vides, further,, that It shall be within
the discretion of any minister to de
cline to solemnize any such marriage.
The house of deputies rejected a res
olution to Strike out the words "Prot
estant Episcopal" on the title page of
the common ' prayer book.
Both houses appointed a joint com
mission to consider the advisability of
selecting a presiding bishop of the
church. The committee will report at
the next convention.
The conventions will adjourn finally
COLORADO'S FINE SPEED.
New Battleship Maintains an Average
of 22.26 Knots an Hour.
Boston, Oct 14. The cruiser Colo
rado, built by Cramp & Sons, today
in an official test covered 88 nautical
miles in 3 hours, 67 minutes and 7
seconds, maintaining an hourly speed
of 22.25 knots, the builders' contract
It is thought tide corrections will in
crease the average slightly.
The highest speed was 23.33 knots.
In turning and describing the figure
"8" and in other maneuvering tests the
ship gave splendid satisfaction, partic
ularly in the complete turn, which was
made in a circle the diameter of which
was less than twice the length of the
MAY BAR ALASKA INDIANS.
Commissioner Says They Are' Not
Entitled To School Privileges.
' Washington. Oct 24.-If the plana
of the commissioner of Indian affairs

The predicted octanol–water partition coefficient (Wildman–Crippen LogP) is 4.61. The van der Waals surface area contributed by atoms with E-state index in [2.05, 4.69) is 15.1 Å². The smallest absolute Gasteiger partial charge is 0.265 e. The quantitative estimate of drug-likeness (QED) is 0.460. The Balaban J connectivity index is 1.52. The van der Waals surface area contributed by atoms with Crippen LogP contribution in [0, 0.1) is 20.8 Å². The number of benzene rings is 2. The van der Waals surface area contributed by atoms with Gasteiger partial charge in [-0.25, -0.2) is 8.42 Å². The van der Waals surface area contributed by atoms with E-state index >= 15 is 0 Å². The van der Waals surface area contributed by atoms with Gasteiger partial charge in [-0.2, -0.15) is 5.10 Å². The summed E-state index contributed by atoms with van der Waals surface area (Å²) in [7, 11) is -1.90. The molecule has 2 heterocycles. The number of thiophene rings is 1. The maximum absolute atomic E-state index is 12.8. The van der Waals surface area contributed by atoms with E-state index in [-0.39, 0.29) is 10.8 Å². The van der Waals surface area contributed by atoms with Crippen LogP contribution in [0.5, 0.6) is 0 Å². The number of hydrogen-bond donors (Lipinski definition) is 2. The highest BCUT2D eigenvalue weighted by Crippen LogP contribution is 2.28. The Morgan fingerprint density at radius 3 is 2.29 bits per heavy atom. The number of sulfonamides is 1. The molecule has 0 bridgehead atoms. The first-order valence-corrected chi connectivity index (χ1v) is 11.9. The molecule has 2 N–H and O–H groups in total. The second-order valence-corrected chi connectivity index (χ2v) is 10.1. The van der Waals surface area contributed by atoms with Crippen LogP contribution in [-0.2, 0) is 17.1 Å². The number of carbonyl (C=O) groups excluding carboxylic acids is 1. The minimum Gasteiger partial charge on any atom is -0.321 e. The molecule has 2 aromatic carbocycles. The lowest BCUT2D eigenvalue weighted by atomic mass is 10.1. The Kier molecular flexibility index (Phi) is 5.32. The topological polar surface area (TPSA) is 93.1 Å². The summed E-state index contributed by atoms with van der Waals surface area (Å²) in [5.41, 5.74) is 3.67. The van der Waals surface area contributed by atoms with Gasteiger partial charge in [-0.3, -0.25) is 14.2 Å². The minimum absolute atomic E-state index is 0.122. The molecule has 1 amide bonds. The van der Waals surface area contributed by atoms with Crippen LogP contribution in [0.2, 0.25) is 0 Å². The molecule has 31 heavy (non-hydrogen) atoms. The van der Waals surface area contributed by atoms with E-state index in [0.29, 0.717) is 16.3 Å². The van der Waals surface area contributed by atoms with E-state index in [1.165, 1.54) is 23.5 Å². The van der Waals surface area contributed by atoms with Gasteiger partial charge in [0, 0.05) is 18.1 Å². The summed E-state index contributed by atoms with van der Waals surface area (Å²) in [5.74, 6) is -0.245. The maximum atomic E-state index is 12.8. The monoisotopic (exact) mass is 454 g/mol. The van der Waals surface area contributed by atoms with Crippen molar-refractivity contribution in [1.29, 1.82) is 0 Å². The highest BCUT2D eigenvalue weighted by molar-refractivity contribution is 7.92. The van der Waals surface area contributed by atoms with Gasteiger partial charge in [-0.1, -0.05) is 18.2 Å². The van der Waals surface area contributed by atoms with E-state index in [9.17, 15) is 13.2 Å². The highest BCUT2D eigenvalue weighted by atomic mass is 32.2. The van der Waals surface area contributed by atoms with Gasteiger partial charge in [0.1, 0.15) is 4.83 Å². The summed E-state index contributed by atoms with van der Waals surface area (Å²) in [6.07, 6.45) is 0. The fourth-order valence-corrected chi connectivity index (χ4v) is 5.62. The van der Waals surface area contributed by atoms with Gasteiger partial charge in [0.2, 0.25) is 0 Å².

are carried cut the Alaska natl.es
who are -attending schools at Car
lisle, Pa., and -Salem, Ore., will 1
sent home, and no more native bo;-a
or girls from the territory will be re
mitted to those Institutions. Cvra
mlasloner Jones takes ' the grotuvl
that the Alaska natives are not Ii -dlana
within the meaning of the !r
providing for . the education of ' in-'
dlans In the United States, and 1
holda that these natives have I
right t enjoy the privileges of V;e
Carlisle and Salem schools.
There are now fifty Alaska natlc-V
at Carlisle, and eight or ten nt Sule:..
At Curllsle, where the school has be
come famous for what it has acio i-
plished In the way of Indian el i-
catlon. all but one of the Alask.,-.;
has taken at least a fair stand, vil
the one exception haa ranked wc'J
enough to pass examinations and
maintain his place. ,